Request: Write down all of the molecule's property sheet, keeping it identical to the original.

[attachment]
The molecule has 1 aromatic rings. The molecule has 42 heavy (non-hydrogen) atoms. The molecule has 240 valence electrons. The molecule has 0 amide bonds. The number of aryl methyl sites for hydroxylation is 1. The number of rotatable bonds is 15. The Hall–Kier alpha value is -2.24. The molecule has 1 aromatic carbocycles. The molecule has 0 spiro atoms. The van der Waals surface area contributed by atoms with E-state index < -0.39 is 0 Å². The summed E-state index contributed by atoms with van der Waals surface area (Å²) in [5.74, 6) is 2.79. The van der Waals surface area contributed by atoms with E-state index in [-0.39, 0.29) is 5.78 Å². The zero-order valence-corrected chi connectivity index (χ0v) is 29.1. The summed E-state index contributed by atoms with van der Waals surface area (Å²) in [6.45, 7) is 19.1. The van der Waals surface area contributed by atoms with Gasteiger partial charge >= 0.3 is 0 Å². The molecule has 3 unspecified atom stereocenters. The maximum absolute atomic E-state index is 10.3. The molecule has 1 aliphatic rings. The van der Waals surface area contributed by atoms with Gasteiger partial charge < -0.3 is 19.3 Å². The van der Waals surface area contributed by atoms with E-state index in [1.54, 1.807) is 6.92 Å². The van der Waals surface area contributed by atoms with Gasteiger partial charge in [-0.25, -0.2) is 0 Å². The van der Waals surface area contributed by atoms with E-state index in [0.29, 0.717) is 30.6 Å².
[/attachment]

The molecule has 1 aromatic rings. The molecule has 42 heavy (non-hydrogen) atoms. The molecule has 240 valence electrons. The molecule has 0 amide bonds. The number of aryl methyl sites for hydroxylation is 1. The number of rotatable bonds is 15. The Hall–Kier alpha value is -2.24. The molecule has 1 aromatic carbocycles. The molecule has 0 spiro atoms. The van der Waals surface area contributed by atoms with E-state index < -0.39 is 0 Å². The summed E-state index contributed by atoms with van der Waals surface area (Å²) in [5.74, 6) is 2.79. The van der Waals surface area contributed by atoms with E-state index in [-0.39, 0.29) is 5.78 Å². The zero-order valence-corrected chi connectivity index (χ0v) is 29.1. The summed E-state index contributed by atoms with van der Waals surface area (Å²) in [6.45, 7) is 19.1. The van der Waals surface area contributed by atoms with Gasteiger partial charge >= 0.3 is 0 Å². The molecule has 3 unspecified atom stereocenters. The maximum absolute atomic E-state index is 10.3. The molecule has 1 aliphatic rings. The van der Waals surface area contributed by atoms with Gasteiger partial charge < -0.3 is 19.3 Å². The van der Waals surface area contributed by atoms with E-state index in [1.54, 1.807) is 6.92 Å². The van der Waals surface area contributed by atoms with Gasteiger partial charge in [-0.25, -0.2) is 0 Å². The van der Waals surface area contributed by atoms with E-state index in [0.29, 0.717) is 30.6 Å².